Status Report

NASA Space Station On-Orbit Status 29 August 2006

By SpaceRef Editor
August 29, 2006
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NASA Space Station On-Orbit Status 29 August 2006

SpaceRef note: This NASA Headquarters internal status report, as presented here, contains additional, original material produced by (copyright © 2006) to enhance access to related status reports and NASA activities.

All ISS systems continue to function nominally, except those noted previously or below.

CDR Vinogradov and FE-2 Reiter had about five hours of work time between them for loading Progress M-56/21P with discarded equipment and trash. FE-1 Williams also contributed to the 21P stowing by prepacking and loading excessed U.S. hardware.

Afterwards, Pavel Vinogradov began a major audit of Russian hardware in the Service Module (SM) and FGB, based on an uplinked 11-page listing of 360 Condensate Water Processor (SRV-K2M) and Toilet Facilities (ASU) equipment items. [Upon completion of the audit (which Pavel suggested himself to support more efficient equipment repairs), the results will be entered in the IMS (Inventory Management System) to update its database.]

The crew conducted the periodic sampling of cabin air for subsequent analysis on the ground. [Jeff Williams started out by collecting air samples in the Lab and SM with the Dual Sorbent Tube (DST, using the Russian AK-1M/Draeger tube pump instead of the broken DST pump), and then with a GSC (grab sample container) at the center of the SM and Lab, while Vinogradov used the AK-1M adsorber to sample the air in the SM and FGB and to check for leaked-out Freon. To test for CO (carbon monoxide) in the SM, Pavel also took samples with the IPD-CO Draeger tubes sampler.]

FE-2 Reiter continued preventive maintenance in the FGB by cleaning ventilation grilles of interior panels.

In the “Pirs” Docking Compartment (DC1), the CDR removed the screen guards on a lighting fixture, mounted on two panels (#301, #302), and on a portable light unit. [The separated screens were attached on the lights with Aramide (Velcro) tape and the units were photographed for ground inspection.]

After reviewing a POIC (Payload Operations & Integration Center)-provided self-study guide on MSG (Microgravity Science Glovebox) seals replacement, Thomas Reiter worked on the MSG to remove & replace the seals of the two 16-inch loading ports. This was the last seal replacement needed prior to the MSG WV (Work Volume) leak test scheduled for 9/1 (Friday). [The primary Norsorex seals in the MSG WV (Work Volume) have exceeded their maximum expected life of 3 years (from manufacturing date). They are required for the facility, to maintain a second level of containment (the first level continues to be provided by the negative pressure differential control system). During today’s R&R, the Norsorex seals were replaced/upgraded with EPDM (Ethylene Propylene Diene Monomer) seals, which have a 5-year life with a required annual inspection each year after five.]

Using the electronic Velocicalc instrument, Jeffrey Williams performed the periodic (90-day) air flow measurements for checking IMV (intermodular ventilation) between the U.S. and Russian segments. In addition, to test an IMV configuration that will required for the EVAs of Mission 12A.1 in December, Williams took air flow measurements with the Lab aft/portside IMV deactivated and only the Node IMV aft/port IMV fan running, and later with the Node aft/port IMV closed, with only the Lab IMV aft port fan operating. [Velocicalc measures relative humidity, dew point (or wet bulb) temperature, air temperature, and air velocity at specific locations and points, with and without installed air ducts. As comparison for the initial Velocicalc calibration, Russian air flow data from the BMP inlet were taken and recorded on the RS laptop, to verify the accuracy of the Lab diffuser measurements.]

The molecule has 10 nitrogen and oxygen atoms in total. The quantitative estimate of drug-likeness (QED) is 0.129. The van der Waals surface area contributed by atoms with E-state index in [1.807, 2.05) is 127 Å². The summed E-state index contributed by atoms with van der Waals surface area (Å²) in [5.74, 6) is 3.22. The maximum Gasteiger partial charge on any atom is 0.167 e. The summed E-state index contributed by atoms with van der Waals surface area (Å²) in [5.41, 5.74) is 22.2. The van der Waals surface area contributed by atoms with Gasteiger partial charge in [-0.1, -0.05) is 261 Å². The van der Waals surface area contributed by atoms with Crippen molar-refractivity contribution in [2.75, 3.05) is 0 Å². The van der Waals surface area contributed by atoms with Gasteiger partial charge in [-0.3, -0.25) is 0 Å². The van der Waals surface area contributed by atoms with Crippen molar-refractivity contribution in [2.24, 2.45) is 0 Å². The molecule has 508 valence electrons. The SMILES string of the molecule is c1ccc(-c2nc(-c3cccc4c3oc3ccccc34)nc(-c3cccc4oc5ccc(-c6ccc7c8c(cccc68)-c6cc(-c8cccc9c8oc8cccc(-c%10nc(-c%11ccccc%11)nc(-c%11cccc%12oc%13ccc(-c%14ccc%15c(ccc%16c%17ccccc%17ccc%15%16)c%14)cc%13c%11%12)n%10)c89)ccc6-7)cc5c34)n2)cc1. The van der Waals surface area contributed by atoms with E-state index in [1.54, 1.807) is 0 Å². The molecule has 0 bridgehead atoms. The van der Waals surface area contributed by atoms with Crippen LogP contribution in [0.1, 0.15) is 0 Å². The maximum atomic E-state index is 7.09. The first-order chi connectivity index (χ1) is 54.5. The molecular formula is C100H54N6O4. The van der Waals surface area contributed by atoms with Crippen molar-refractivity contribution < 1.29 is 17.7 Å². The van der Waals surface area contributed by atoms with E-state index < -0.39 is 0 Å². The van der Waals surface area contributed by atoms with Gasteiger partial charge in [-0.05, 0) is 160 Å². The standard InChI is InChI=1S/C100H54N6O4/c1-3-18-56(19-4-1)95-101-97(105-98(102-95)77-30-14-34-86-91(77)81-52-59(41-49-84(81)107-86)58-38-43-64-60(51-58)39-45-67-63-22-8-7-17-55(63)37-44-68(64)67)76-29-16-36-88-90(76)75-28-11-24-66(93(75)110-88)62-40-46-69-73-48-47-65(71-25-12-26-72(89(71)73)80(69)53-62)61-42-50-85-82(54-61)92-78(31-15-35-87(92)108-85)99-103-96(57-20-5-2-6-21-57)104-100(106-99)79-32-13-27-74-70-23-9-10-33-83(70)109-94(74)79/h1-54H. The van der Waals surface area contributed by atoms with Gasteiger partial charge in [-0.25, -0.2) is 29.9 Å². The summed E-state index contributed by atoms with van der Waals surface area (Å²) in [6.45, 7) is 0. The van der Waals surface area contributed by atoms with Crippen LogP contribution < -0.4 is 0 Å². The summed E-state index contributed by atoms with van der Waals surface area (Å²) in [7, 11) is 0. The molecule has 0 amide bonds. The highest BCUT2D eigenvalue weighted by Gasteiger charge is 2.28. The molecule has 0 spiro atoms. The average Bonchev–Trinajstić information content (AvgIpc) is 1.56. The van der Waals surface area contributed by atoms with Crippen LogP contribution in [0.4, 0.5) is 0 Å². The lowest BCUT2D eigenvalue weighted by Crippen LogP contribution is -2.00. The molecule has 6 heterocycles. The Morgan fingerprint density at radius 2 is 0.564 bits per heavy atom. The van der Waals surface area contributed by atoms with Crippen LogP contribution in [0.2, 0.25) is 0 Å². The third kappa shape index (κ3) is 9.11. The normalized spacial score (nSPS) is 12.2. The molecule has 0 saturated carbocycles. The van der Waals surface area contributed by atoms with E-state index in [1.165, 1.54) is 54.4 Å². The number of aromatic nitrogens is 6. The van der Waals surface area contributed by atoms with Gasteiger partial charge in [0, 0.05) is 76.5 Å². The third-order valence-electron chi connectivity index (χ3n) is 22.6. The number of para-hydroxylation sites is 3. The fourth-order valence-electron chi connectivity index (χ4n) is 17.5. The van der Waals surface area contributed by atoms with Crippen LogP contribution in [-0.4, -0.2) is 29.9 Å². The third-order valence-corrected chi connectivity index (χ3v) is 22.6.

The FE-1 performed the regular inspection of the Lab science window, taking digital photographs and video of the panes with the Kodak 760 DCS (digital camera system) and PD-100 camcorder. [The Lab window consists of two panes (primary & redundant), plus an interior pane as scratch protection and an external pane for debris protection. The inspection, done once every Increment, looks for contamination and damage. The major surface of concern is the exterior surface of the debris pane, but the procedure also includes any contamination (smudges, particulates, etc.) or damage (scratches, cracks, etc.) there may be on any of the other surfaces.]

Processing Status
Daily Mission
Return to Flight
Weekly Status
Weekly Science
Daily On-Orbit Status
Daily Crew Timeline
Soyuz | Progress
ISS News | ATV

Jeff continued his support of the ALTEA (Anomalous Long-Term Effects on Astronauts) payload, today reactivating the experiment in the passive dosimeter mode, to collect data on the radiation environment in the US Lab. [Meanwhile, POIC/Huntsville is troubleshooting a data transfer problem encountered yesterday during Jeff’s CNSM (Central Nervous System Monitoring) session with the EEG (Electroencephalograph) helmet. Purpose of ALTEA is to define and measure descriptors for the electrophysiological brain functioning and to follow their dynamics, correlating it with space environments. This involves CNSM measuring sessions by Williams wearing a helmet for a 32-channel EEG system, plus long-term unmanned real-time particle flux dosimetry (DOSI mode) inside the ISS using six particle detectors (originally introduced on Mir). ]